skip to main content
OSTI.GOV title logo U.S. Department of Energy
Office of Scientific and Technical Information

Title: Solar-thermal hydrogen production

Abstract

Since hydrogen is not only an eventual and attractive fuel but is also a prime intermediate in the production of many fuels and chemicals, one extremely valuable utilization of a solar thermal facility would be its operation as a system for hydrogen production. Such a use would also fulfill the important requirement for energy storage. Solar thermal systems appear to offer the only practical method for significant hydrogen production from solar energy. The production could utilize advanced methods of water electrolysis if highly efficient generation of solar electricity were developed. Thermochemical cycles for water decomposition appear to be more promising if cycles that match the characteristics of solar heat sources can be developed. Advanced cycles based on solid sulfate or solid oxide decomposition reactions should interface advantageously with solar thermal systems. Sulfuric acid cycles can serve as standards of comparison for these new cycles as they are discovered and developed.

Authors:
Publication Date:
Research Org.:
Los Alamos Scientific Lab., NM (USA)
OSTI Identifier:
6217389
Report Number(s):
LA-UR-81-1730; CONF-810137-2
ON: DE81025406
DOE Contract Number:
W-7405-ENG-36
Resource Type:
Conference
Resource Relation:
Conference: Solar thermal test facility (STTF) workshop: STTF testing for long-term system performance, Albuquerque, NM, USA, 7 Jan 1981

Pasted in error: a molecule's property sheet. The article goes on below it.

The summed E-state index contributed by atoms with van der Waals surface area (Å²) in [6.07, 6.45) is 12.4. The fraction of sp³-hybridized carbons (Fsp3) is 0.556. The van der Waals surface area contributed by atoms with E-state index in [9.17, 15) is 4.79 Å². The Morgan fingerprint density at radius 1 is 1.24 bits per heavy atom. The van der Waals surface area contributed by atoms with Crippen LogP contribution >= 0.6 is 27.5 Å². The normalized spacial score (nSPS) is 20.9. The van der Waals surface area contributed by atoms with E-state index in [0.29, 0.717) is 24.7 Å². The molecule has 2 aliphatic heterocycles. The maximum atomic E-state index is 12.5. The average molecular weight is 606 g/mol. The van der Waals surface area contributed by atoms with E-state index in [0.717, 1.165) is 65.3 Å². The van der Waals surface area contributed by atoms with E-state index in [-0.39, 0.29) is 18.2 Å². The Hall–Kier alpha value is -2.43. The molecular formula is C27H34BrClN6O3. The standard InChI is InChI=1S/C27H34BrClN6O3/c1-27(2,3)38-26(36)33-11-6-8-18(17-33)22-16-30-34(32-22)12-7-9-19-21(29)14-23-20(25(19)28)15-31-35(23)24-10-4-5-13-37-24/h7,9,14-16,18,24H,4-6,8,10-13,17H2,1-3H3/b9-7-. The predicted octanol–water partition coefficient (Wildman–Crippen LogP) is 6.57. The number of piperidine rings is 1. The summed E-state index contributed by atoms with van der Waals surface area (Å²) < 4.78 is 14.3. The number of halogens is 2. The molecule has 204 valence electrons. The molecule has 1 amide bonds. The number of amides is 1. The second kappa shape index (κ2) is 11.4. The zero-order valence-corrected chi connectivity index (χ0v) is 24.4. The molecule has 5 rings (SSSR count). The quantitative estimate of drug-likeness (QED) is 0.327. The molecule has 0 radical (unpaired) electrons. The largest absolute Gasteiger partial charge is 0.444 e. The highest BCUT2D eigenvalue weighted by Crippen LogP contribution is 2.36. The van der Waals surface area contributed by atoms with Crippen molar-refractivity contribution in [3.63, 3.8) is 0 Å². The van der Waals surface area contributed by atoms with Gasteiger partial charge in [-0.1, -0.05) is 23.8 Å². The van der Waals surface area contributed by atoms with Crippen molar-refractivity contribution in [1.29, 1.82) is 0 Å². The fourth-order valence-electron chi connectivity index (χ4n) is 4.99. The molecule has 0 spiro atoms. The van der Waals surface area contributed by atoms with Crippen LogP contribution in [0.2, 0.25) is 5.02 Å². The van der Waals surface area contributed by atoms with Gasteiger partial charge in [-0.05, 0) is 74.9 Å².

Country of Publication:
United States
Language:
English
Subject:
08 HYDROGEN; 14 SOLAR ENERGY; HYDROGEN PRODUCTION; ELECTROLYSIS; THERMOCHEMICAL PROCESSES; SOLAR ENERGY CONVERSION; BISMUTH SULFATES; OXYGEN; SULFURIC ACID; WATER; BISMUTH COMPOUNDS; CONVERSION; ELEMENTS; ENERGY CONVERSION; HYDROGEN COMPOUNDS; INORGANIC ACIDS; LYSIS; NONMETALS; OXYGEN COMPOUNDS; SULFATES; SULFUR COMPOUNDS; 080101* - Hydrogen- Production- Electrolysis; 140505 - Solar Energy Conversion- Photochemical, Photobiological, & Thermochemical Conversion- (1980-); 080102 - Hydrogen- Production- Thermochemical Processes

Citation Formats

Bowman, M.G. Solar-thermal hydrogen production. United States: N. p., 1981. Web.
Bowman, M.G. Solar-thermal hydrogen production. United States.
Bowman, M.G. Thu . "Solar-thermal hydrogen production". United States. doi:. https://www.osti.gov/servlets/purl/6217389.
@article{osti_6217389,
title = {Solar-thermal hydrogen production},
author = {Bowman, M.G.},
abstractNote = {Since hydrogen is not only an eventual and attractive fuel but is also a prime intermediate in the production of many fuels and chemicals, one extremely valuable utilization of a solar thermal facility would be its operation as a system for hydrogen production. Such a use would also fulfill the important requirement for energy storage. Solar thermal systems appear to offer the only practical method for significant hydrogen production from solar energy. The production could utilize advanced methods of water electrolysis if highly efficient generation of solar electricity were developed. Thermochemical cycles for water decomposition appear to be more promising if cycles that match the characteristics of solar heat sources can be developed. Advanced cycles based on solid sulfate or solid oxide decomposition reactions should interface advantageously with solar thermal systems. Sulfuric acid cycles can serve as standards of comparison for these new cycles as they are discovered and developed.},
doi = {},
journal = {},
number = ,
volume = ,
place = {United States},
year = {Thu Jan 01 00:00:00 EST 1981},
month = {Thu Jan 01 00:00:00 EST 1981}